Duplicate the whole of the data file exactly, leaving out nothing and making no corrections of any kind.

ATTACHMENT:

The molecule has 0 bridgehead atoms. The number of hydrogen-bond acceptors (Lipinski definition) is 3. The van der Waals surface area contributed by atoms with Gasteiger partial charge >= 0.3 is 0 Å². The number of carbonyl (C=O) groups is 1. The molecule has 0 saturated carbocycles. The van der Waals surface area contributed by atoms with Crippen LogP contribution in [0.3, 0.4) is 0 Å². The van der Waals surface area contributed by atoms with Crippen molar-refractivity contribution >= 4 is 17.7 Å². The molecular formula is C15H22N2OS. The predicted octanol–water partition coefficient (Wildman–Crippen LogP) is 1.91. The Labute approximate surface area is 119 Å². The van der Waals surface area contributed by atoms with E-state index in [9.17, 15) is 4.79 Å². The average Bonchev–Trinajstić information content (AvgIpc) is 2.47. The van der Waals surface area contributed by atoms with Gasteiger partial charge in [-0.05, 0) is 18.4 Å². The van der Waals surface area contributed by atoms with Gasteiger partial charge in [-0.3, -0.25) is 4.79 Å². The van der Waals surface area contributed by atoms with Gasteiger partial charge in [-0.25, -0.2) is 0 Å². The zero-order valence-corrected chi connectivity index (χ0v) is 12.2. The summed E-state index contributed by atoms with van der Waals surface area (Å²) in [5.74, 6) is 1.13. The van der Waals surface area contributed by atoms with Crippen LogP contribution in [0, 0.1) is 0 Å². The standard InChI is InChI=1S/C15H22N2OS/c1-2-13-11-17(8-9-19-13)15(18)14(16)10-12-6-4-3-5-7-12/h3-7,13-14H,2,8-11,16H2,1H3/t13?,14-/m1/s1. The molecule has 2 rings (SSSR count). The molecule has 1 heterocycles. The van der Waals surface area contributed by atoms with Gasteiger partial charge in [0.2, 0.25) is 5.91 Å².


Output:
The molecule has 0 bridgehead atoms. The number of hydrogen-bond acceptors (Lipinski definition) is 3. The van der Waals surface area contributed by atoms with Gasteiger partial charge >= 0.3 is 0 Å². The number of carbonyl (C=O) groups is 1. The molecule has 0 saturated carbocycles. The van der Waals surface area contributed by atoms with Crippen LogP contribution in [0.3, 0.4) is 0 Å². The van der Waals surface area contributed by atoms with Crippen molar-refractivity contribution >= 4 is 17.7 Å². The molecular formula is C15H22N2OS. The predicted octanol–water partition coefficient (Wildman–Crippen LogP) is 1.91. The Labute approximate surface area is 119 Å². The van der Waals surface area contributed by atoms with E-state index in [9.17, 15) is 4.79 Å². The average Bonchev–Trinajstić information content (AvgIpc) is 2.47. The van der Waals surface area contributed by atoms with Gasteiger partial charge in [-0.05, 0) is 18.4 Å². The van der Waals surface area contributed by atoms with Gasteiger partial charge in [-0.3, -0.25) is 4.79 Å². The van der Waals surface area contributed by atoms with Gasteiger partial charge in [-0.25, -0.2) is 0 Å². The zero-order valence-corrected chi connectivity index (χ0v) is 12.2. The summed E-state index contributed by atoms with van der Waals surface area (Å²) in [5.74, 6) is 1.13. The van der Waals surface area contributed by atoms with Crippen LogP contribution in [0, 0.1) is 0 Å². The standard InChI is InChI=1S/C15H22N2OS/c1-2-13-11-17(8-9-19-13)15(18)14(16)10-12-6-4-3-5-7-12/h3-7,13-14H,2,8-11,16H2,1H3/t13?,14-/m1/s1. The molecule has 2 rings (SSSR count). The molecule has 1 heterocycles. The van der Waals surface area contributed by atoms with Gasteiger partial charge in [0.2, 0.25) is 5.91 Å².